Dr Sanjoy Saha loves his job as an anaesthetist, because he gets to apply his pratical expertise and look after patients as part of a team. He explains what the job involves and why work experience is important.
Name: Dr Sanjoy Saha
Company: Royal Free Hospital
What is your job? Anaesthetic Registrar
How long have you been doing this job? 10 years
University: Barts & The London School of Medicine, Queen Mary University of London
Degree subject: Medicine (MBBS)
A-levels: Biology, chemistry, maths
1. What was your very first job?
Working at WH Smith stacking shelves after I finished A-levels to help fund my gap year.
2. What did you want to do when you were at school?
I knew I preferred and was better at the science subjects throughout school, but wasn’t sure about medicine until I started my A-levels. Then I started to think about what I wanted to study at university, and do as a career. I realised that I didn’t want a job where I sat at a desk or lab all day; I wanted a job where I could work with people, was dynamic and where I could apply my interest in the science subjects.
3. What made you want to do your current job?
I really enjoy anaesthesia as it requires an understanding of how the body works, both when it’s healthy and when it has a disease. It then requires applying that knowledge to look after patients through their operation. It means caring for some of the sickest patients in the hospital, which is interesting and challenging at times.
The nature of the job means it is a ‘hands-on’ specialty. You need expertise in a number of different practical procedures, and you look after each patient throughout their procedure as part of a team, which I love.
4. How did you get there?
I studied the required subjects and achieved the grades to apply for medical school. Being able to talk about the work experience I did was very useful when it came to the medical school interview.
I spent a week doing work experience in my local hospital's accident and emergency department, shadowing junior doctors. I saw patients with a range of conditions. This included a lady with a cut on her hand from a knife, which needed injecting with local anaesthetic, cleaning and stitching closed. I also remember an elderly man who needed admitting to hospital because of pneumonia. These are cases that I talked about in my interview (which I still remember 20 years later!)
I also volunteered with MENCAP, which is a charity for people with learning disabilities. This involved helping my local MENCAP group organise and run activity sessions such as crafts, dancing and bowling.
Friends of mine did work experience in other departments or in a GP practice, worked as healthcare assistants, porters in a hospital, or carers in a nursing home. Some have taken administrative roles like a ward clerk or filing notes in a GP practice. I don’t think it matters how you gain you the experience.
Once at medical school I followed the usual path to becoming an anaesthetist. This included six years at university (including one year for an intercalated BSc) which involved regular exams and assessments.
After that I completed my first two years as a doctor (foundation programme) on general rotations. To become an anaesthetist, I needed to apply through competitive process both at SHO and registrar stages and pass the anaesthesia exams. There is a similar process with all specialties.
5. What is a typical day like?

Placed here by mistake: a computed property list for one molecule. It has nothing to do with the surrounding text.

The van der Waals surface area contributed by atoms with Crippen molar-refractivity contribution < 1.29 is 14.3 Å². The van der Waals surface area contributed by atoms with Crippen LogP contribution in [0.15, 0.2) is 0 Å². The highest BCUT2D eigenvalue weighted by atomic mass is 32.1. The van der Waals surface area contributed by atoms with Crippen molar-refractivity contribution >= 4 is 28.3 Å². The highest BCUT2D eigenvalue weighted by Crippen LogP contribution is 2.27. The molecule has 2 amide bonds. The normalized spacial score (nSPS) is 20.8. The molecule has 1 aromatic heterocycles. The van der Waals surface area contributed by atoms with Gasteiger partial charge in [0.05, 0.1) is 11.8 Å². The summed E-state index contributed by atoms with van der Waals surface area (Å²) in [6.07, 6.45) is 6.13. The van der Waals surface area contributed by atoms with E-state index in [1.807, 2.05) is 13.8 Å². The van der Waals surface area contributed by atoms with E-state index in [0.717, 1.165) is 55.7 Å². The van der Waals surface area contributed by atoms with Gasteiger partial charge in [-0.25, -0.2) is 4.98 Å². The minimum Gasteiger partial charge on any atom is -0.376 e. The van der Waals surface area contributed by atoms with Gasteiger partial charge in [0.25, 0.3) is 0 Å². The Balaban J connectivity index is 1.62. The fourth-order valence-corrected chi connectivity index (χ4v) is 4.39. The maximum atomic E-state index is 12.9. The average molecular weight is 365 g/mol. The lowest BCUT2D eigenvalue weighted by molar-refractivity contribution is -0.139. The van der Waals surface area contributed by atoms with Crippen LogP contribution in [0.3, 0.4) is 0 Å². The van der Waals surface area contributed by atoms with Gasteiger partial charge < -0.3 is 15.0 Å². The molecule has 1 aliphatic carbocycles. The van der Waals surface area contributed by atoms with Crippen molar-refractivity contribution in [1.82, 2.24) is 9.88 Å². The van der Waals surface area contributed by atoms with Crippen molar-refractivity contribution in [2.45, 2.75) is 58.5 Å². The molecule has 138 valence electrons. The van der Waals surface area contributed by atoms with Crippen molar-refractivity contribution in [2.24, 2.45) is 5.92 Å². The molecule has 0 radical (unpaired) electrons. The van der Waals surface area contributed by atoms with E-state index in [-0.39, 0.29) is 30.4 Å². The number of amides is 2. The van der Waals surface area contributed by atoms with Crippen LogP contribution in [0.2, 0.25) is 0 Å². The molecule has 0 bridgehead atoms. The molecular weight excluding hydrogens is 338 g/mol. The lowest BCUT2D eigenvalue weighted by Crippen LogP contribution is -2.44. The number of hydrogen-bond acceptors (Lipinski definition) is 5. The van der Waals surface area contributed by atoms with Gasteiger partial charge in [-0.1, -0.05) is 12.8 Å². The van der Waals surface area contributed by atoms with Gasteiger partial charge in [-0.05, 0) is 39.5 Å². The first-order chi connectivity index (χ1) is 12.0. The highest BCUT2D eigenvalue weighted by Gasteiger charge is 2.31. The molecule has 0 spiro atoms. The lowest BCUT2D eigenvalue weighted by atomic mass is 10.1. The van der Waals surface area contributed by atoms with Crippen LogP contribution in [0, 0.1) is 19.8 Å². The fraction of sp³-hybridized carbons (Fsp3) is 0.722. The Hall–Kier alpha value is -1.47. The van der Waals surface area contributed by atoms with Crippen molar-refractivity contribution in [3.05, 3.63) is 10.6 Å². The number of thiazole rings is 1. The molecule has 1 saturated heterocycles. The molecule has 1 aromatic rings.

On a normal day I arrive at work by 7.30am, and start seeing patients that I will be anaesthetising for their surgery that day. When I see the patients I perform an anaesthetic assessment, which involves an examination and discussion about the patient's health.
I‘ll then discuss the anaesthetic options, what we'll do while they are asleep and the minor and major risks associated with having surgery. This will vary between patients and different operations; with major cases requiring a more detailed discussion. In my current job I look after patients having major liver or pancreas surgery; often these are elderly frail patients with cancer.
Before starting the anaesthetic, surgical and theatre staff team meet and discuss the cases to iron out any outstanding issues. We start aim to start the first operation by about 8.30. A consultant, an anaesthetic nurse and I are in charge of the anaesthetic. This requires consideration of monitoring and maintaining physiological stability, starting, maintaining and ending the anaesthetic, administering a variety of drugs, and considering the pain relief options after surgery.
At the end of a major case we will transfer and handover the patient to the intensive care unit for a period of further monitoring and stabilisation. There are a lot of staff in theatres with other roles but we all work together to look after the patients.
6. What's the best thing about your job?
I really enjoy anaesthetising patients, and the variety it can bring, whether it’s a gas induction for a child, a difficult airway case, a massive haemorrhage case or looking after a patient having major surgery. Its also great that anaesthesia gives you the opportunity to get involved in many other roles such as teaching, management and research. I really enjoy working in a team!
7. What is the most challenging thing about your job?
Working night shifts become harder, and recovering from them takes longer as you get older!
8. What advice do you have for people who want to do what you do?
Be prepared for periods of intense study to get through the various exams.
9. What things do you wish you’d known before starting your career?
For many hospital specialties, training requires moving jobs regularly, often every three months with anesthesia, which can make it difficult to make life plans and settle in a department.
10. Where would you like to be in five years?
Working as a consultant anaesthetist in London looking after a mixture of adults and children for their operation.